Advocate General delivers opinion in refusal to supply case

European Union
In Sot Lélos Kai Sia EE  v GlaxoSmithKline AEVE Farmakeftikon Proionton (Joint Cases C-468/06 to C-478/06, April 1 2008), Advocate General Ruiz-Jarabo has delivered a much-anticipated opinion in a case involving GlaxoSmithKline plc’s (GSK) refusal to supply Greek wholesalers with pharmaceutical products.
Until 2000, GSK supplied Greek wholesalers with patented pharmaceutical products (under the marks IMIGRAN for migraine, LAMICTAL for epilepsy and SEREVENT for asthma) through its Greek subsidiary. The wholesalers subsequently exported some of the products to other EU member states in order to benefit from higher reimbursement rates. In response, GSK started supplying Greek hospitals and pharmacies directly through a single company and refused to meet the wholesalers’ orders in full.  
GSK’s refusal to supply Greek wholesalers was already the subject of the Syfait Case (Case C-53/03). In 2004 Advocate General Jacobs found that GSK’s refusal to supply was objectively justifiable in view of the special characteristics of the pharmaceuticals market. The European Court of Justice (ECJ), however, did not rule on the issue as it found that the reference from the Greek competition authority was inadmissible.
The Athens Appeal Court has once again referred the issue to the ECJ for a preliminary ruling. In his opinion, new Advocate General Ruiz-Jarabo first pointed out that the most relevant cases were Commercial Solvents (Joint Cases C-6/73 and 7/73) and United Brands (Case C-27/76). These cases establish the basic rule that a dominant company that refuses to supply goods abuses its dominant position.
However, Ruiz-Jarabo recognized that no conduct can be classified as being abusive per se, even where the anti-competitive effect and intent are evident. He referred to recent cases (eg, British Airways (Case C-95/04 P)) in which the dominant company was allowed to provide an objective justification, even for conduct that was previously treated as being abusive per se. According to Ruiz-Jarabo, Article 82 of the EC Treaty must be interpreted as including the possibility to provide an objective justification in all cases - otherwise, dominant companies would be deprived of their right of defence. It would also be overly formalistic to treat certain conduct as being abusive per se.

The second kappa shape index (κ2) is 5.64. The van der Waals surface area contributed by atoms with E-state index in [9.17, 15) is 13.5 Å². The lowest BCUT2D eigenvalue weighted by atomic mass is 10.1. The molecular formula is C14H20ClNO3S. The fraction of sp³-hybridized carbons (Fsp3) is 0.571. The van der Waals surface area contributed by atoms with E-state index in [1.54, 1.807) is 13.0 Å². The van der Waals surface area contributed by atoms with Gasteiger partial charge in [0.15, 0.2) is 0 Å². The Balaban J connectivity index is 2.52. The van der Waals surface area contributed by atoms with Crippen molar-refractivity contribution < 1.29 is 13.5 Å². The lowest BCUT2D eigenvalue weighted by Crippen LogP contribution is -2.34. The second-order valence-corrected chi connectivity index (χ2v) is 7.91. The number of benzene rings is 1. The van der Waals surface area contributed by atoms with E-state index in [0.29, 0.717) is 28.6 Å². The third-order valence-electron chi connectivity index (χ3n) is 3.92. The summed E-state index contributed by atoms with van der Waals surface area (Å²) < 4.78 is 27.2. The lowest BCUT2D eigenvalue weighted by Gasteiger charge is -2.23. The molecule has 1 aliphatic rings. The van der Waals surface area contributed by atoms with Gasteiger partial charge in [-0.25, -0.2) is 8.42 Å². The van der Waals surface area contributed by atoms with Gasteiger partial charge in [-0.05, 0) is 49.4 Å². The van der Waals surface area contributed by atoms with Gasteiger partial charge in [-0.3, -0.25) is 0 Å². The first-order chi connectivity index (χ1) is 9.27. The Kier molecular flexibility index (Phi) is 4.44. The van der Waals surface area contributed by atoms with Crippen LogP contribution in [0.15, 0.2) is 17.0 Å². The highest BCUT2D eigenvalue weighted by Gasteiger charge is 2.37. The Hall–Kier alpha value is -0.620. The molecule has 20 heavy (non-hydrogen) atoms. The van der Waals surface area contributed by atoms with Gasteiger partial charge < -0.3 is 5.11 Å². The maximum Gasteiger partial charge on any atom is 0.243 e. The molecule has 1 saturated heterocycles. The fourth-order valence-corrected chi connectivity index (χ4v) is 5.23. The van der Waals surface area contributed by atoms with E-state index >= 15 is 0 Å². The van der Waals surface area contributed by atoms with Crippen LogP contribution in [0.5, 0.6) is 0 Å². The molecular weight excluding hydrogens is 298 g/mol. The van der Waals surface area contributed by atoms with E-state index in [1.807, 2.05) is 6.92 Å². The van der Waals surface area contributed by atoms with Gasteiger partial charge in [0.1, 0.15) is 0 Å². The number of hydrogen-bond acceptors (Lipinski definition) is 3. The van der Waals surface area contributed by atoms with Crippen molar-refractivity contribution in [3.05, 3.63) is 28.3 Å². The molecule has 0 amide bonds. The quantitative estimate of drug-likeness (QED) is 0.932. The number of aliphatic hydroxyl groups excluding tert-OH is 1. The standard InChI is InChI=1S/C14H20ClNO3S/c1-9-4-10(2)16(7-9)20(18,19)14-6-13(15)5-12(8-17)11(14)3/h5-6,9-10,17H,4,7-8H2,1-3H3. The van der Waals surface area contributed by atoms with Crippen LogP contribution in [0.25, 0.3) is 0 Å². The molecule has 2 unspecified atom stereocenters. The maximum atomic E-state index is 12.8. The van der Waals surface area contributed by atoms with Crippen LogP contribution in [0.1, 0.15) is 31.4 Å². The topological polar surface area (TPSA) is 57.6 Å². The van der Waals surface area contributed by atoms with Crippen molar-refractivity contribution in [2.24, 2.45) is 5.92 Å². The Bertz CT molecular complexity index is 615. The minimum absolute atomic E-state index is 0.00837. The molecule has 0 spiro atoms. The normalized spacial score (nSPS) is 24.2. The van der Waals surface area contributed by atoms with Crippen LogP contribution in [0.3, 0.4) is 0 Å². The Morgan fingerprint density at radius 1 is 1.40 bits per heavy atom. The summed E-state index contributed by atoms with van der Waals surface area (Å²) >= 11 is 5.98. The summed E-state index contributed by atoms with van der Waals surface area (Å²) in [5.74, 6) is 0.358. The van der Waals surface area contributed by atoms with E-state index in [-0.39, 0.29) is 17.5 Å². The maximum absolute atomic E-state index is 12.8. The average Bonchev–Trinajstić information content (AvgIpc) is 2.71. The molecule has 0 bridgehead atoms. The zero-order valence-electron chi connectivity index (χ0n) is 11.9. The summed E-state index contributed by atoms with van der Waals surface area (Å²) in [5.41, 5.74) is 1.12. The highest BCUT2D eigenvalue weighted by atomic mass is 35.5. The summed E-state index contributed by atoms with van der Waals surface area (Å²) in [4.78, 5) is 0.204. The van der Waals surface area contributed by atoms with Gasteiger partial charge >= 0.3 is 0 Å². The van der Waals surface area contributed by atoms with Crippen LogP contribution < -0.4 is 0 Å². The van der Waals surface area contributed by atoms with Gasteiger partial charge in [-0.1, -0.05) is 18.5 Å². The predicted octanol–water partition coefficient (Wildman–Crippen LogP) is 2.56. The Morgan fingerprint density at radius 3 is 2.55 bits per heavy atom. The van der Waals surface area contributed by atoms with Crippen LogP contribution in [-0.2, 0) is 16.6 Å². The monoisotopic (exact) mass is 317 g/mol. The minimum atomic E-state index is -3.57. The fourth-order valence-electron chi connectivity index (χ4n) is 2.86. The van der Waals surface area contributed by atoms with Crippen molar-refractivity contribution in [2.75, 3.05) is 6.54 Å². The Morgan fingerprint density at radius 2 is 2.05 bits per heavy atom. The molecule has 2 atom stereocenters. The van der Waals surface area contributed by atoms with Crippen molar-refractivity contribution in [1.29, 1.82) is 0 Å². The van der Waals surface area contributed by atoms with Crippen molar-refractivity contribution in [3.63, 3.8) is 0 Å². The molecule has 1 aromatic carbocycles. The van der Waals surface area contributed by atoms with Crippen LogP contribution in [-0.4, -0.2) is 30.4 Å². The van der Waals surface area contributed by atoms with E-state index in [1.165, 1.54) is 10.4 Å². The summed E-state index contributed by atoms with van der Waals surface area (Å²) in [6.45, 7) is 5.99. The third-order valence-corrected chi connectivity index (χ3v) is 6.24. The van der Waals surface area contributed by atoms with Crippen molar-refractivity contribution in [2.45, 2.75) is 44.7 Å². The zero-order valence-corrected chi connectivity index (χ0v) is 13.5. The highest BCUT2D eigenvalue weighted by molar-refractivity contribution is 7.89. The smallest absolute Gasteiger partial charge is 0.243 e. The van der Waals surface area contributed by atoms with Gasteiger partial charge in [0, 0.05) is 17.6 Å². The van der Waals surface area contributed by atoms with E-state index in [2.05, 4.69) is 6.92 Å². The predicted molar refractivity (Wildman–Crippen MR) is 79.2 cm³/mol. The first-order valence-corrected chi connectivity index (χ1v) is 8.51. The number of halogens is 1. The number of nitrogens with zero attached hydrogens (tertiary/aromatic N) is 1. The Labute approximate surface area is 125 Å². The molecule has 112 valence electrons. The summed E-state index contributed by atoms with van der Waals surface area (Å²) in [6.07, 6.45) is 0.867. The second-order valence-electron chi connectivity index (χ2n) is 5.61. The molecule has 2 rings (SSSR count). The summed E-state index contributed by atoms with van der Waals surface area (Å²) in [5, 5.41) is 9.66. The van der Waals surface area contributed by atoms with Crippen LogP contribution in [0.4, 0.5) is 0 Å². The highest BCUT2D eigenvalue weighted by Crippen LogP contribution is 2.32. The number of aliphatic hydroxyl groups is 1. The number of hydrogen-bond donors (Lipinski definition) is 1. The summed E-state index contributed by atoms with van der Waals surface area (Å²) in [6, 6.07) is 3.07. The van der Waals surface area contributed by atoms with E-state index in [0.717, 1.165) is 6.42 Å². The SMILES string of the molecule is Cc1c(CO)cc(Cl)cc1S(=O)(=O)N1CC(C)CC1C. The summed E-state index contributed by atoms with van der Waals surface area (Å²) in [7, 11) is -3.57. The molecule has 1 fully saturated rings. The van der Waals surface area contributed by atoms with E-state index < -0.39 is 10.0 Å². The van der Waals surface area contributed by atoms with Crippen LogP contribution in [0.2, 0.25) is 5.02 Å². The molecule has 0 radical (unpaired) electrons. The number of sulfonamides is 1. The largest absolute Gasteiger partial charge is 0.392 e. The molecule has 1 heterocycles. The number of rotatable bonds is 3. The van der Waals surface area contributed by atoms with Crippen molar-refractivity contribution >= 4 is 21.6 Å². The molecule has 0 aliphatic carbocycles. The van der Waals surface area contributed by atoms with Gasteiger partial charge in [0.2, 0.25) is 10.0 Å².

Ruiz-Jarabo considered that there are three possible types of justification:
  • the characteristics of the particular market;
  • the protection of commercial interests; and
  • economic efficiency.
While accepting that the EU pharmaceuticals market does not function as a normal competitive market (as it is regulated by state intervention and by the obligation to maintain sufficient stocks to satisfy national demand), Ruiz-Jarabo argued that pharmaceutical companies can nevertheless sufficiently influence the price-setting system. Accordingly, the fact that prices are fixed by member states would not be an acceptable justification. Further, the obligation to maintain stocks and guarantee supplies to the local market would not be an acceptable justification either, since  patients’ needs are not subject to sudden changes and the available statistics offer a degree of predictability, thereby enabling companies to adapt to market changes.
In contrast to the 2004 opinion, Ruiz-Jarabo rejected the theory of a causal link between the loss of income due to parallel trading and the producer’s reduction in research and development (R&D) investment. Ruiz-Jarabo referred to the EU Block Exemption Regulation for R&D Cooperation (2659/2000), arguing that, in light of the favourable legal environment provided within the European Union, GSK could not allege that it had legitimate commercial interests in R&D that would justify its refusal to supply. Even if such justification were acceptable in principle, GSK had acted disproportionately in trying to eliminate parallel exports from Greece.  
Finally, referring to the “DG Competition discussion paper on the application of Article 82 of the Treaty to exclusionary abuses”, Ruiz-Jarabo acknowledged that economic efficiency (eg, the wellbeing of patients and the reduction of healthcare costs) may potentially justify abusive conduct. However, according to the advocate general, GSK had not provided any evidence to substantiate such a justification. Therefore, GSK’s conduct could not be justified objectively and was contrary to Article 82 of the Treaty.
Marco Stief, Freshfields Bruckhaus Deringer LLP, Munich

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